Social Justice Usage
Source: Gallardo, Miguel E. Developing Cultural Humility: Embracing Race, Privilege and Power. SAGE, 2013, pp. 3–4.
Cultural humility has been defined as a lifelong process of self-reflection, self-critique, continual assessment of power imbalances, and the development of mutually respectful relationships and partnerships. While I value the essence of this definition, the decision to choose cultural humility was much more personal. It not only captures a value I think needs to be incorporated more in our multicultural discussions, it also stems from my familial, cultural, religious, and spiritual identifications as a Mexican American Catholic. Like several of my colleagues’ stories contained in this book, I, too, have been deeply affected by my parents and their strong (although not unquestioning) adherence to the Catholic faith. For me, humility takes on a spiritual meaning that transcends life and my relationships with others. I am reminded of Proverbs 11:2: “When pride comes, disgrace comes; but with the humble is wisdom.” It is here that I have situated my preference for terminology that not only carries symbolic meaning, but also practical implications in our future developments as critical multicultural collaborators.
New Discourses Commentary
In Social Justice, there is a prevailing attitude that people with privilege are afforded a certain kind of arrogance that allows them to ignore both other cultures and the way their privileged status creates oppression for minoritized, marginalized or otherwise non-dominant cultures, including particularly their knowledge(s) and ways of knowing (see also cultural relativism, epistemic injustice, epistemic oppression, and epistemic violence). “Cultural humility” is billed as the necessary antidote to this cultural arrogance—which is, itself, Theorized as a product of being privileged by systemic power—and is, in essence, a call for members of dominant groups to recognize these facts about themselves and to listen to members of minoritized and oppressed groups more fully (see also, shut up and listen).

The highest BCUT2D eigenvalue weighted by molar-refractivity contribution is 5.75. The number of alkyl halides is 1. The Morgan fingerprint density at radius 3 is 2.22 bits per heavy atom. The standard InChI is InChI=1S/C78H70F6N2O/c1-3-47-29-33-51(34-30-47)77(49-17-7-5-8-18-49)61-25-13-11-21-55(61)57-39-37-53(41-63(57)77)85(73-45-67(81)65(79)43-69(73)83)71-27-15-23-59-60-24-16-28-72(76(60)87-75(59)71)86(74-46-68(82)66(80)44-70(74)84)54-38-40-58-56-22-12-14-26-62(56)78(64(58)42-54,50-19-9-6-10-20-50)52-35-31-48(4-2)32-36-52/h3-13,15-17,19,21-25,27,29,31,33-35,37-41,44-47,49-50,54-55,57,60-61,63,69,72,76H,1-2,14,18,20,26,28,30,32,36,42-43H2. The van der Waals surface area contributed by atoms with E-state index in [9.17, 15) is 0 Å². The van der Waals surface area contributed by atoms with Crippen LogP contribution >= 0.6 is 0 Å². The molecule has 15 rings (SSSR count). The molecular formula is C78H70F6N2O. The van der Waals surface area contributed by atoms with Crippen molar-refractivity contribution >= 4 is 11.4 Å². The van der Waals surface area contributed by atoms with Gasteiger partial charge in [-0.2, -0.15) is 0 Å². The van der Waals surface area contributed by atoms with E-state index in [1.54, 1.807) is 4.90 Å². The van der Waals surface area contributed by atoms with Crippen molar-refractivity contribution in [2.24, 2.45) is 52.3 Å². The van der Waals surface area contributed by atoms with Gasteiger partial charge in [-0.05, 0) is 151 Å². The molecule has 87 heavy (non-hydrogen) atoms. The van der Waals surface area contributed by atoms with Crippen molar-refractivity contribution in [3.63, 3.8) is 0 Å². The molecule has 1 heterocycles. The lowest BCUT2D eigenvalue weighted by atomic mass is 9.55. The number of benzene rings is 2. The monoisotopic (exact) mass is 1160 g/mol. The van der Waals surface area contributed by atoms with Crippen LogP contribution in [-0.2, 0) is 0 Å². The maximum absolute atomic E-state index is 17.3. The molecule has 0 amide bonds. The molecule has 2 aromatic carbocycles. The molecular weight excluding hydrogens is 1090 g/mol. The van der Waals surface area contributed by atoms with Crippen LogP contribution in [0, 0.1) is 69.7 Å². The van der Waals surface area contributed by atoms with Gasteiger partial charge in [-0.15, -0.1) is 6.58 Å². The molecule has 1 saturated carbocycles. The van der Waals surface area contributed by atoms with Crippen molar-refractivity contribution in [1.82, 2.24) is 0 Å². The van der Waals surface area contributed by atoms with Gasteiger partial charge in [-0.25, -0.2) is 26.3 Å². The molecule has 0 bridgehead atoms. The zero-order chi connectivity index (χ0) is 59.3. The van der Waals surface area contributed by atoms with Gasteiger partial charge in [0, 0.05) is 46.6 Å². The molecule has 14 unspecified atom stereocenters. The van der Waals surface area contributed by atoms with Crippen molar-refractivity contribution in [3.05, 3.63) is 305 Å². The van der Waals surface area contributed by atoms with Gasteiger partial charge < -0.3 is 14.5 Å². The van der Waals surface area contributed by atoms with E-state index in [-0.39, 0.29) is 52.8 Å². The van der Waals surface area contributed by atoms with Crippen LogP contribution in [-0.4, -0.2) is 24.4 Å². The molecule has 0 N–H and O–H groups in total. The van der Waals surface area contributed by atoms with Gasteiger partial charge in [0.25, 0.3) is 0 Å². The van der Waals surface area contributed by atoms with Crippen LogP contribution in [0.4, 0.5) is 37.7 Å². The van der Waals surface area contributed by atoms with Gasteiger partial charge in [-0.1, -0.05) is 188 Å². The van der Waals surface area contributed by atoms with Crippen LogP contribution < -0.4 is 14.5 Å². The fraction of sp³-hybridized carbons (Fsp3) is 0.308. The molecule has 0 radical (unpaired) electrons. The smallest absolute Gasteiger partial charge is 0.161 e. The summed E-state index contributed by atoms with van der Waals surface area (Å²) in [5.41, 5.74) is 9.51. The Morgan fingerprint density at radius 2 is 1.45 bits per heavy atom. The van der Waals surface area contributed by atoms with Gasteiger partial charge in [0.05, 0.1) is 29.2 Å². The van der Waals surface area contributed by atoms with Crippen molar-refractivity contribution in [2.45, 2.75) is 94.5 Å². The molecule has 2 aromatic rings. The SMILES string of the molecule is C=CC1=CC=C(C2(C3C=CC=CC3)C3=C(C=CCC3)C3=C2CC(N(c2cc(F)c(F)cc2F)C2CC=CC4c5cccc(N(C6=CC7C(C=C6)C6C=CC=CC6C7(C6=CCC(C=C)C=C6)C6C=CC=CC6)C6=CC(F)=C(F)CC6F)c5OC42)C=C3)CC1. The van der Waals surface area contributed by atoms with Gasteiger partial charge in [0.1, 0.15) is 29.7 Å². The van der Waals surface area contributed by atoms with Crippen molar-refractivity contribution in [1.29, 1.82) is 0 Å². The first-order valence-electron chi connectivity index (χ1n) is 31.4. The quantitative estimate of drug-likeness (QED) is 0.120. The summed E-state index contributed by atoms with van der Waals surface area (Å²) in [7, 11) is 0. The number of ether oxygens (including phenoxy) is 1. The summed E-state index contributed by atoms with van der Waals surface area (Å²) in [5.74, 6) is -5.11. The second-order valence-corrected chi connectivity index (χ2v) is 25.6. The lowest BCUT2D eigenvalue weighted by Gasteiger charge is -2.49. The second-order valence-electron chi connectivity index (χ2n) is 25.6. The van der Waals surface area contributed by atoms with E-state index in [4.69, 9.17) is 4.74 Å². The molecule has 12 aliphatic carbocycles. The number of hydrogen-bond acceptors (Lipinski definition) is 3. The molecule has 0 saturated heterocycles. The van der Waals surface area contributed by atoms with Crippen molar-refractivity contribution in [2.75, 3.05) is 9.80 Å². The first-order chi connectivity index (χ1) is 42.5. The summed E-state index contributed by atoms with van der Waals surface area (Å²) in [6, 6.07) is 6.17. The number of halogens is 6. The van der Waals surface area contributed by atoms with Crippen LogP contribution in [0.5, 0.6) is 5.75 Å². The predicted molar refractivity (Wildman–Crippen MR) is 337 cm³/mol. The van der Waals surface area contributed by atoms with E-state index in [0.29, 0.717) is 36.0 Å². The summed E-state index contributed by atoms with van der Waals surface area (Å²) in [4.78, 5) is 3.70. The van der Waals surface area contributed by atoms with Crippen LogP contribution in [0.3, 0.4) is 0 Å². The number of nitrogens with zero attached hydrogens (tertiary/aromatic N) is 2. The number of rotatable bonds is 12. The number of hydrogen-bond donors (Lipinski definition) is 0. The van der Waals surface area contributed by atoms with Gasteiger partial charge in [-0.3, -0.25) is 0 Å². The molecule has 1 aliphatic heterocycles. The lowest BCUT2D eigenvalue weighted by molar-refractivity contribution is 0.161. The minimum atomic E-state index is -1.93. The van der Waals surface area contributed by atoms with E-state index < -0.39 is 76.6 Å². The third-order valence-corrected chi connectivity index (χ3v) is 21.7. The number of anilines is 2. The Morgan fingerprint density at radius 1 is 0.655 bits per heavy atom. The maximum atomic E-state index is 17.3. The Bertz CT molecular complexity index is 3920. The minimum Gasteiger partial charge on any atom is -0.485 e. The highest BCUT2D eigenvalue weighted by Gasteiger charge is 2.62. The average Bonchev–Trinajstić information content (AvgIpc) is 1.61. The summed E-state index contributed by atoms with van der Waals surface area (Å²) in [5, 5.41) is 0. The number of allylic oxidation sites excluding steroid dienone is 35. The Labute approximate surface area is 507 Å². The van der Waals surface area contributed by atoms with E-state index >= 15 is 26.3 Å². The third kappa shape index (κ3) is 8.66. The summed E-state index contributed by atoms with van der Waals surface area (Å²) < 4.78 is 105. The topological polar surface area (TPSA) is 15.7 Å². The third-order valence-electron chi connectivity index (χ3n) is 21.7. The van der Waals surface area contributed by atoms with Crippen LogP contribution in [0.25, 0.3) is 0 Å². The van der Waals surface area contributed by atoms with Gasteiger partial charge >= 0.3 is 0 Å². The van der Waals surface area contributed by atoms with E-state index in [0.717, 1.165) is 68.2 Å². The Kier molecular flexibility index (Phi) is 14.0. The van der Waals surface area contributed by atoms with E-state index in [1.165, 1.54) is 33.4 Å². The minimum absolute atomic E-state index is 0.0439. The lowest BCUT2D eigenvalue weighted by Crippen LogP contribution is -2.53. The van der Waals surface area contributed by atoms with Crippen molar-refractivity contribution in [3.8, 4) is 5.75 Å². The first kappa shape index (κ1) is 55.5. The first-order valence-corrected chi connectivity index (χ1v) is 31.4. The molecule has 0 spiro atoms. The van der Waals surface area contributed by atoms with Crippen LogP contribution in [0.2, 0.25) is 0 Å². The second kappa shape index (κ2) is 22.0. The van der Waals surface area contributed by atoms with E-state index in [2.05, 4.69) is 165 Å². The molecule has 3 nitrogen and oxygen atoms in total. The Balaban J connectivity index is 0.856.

The concept of cultural humility shows up mostly in justice-oriented theory and praxis for psychology, mental health, social work, medicine, and, to some extent, education (see also, critical pedagogy). The purpose there isn’t wholly a negative, as it is meant to increase the odds that professionals and practitioners will listen across cultural differences rather than missing important cues, misinterpreting them, or ignoring them. In this regard, it often shows up alongside the literature and commentary on cultural sensitivity and cultural responsiveness, which are said to require cultural humility. All of these concepts ultimately boil down to “doing the work” to understand people across cultures and not offend them. This is usually assumed to be needed by people who occupy relatively dominant and privileged social positions more than anyone else (see also, intersectionality and systemic power). This also tends to proceed through the usual means of connecting cultures to demographic identities (see also, social constructivism).
Within the kinds of cultural studies/criticism that are more commonly seen as being “Social Justice” (see also, cultural studies and ethnic studies), the concept usually takes on a more specific application under a doctrine of racial humility, which means roughly the same thing but across differences in race (see also, antiracism). Members of racial groups deemed more dominant need to cultivate racial humility and realize that members of racial groups deemed more oppressed have epistemic authority through their lived experience of oppression to understand and teach on these issues (see also, critical consciousness, epistemic oppression, epistemic injustice, hermeneutical injustice, ways of knowing, knowledge(s), kaleidoscopic consciousness, and standpoint epistemology).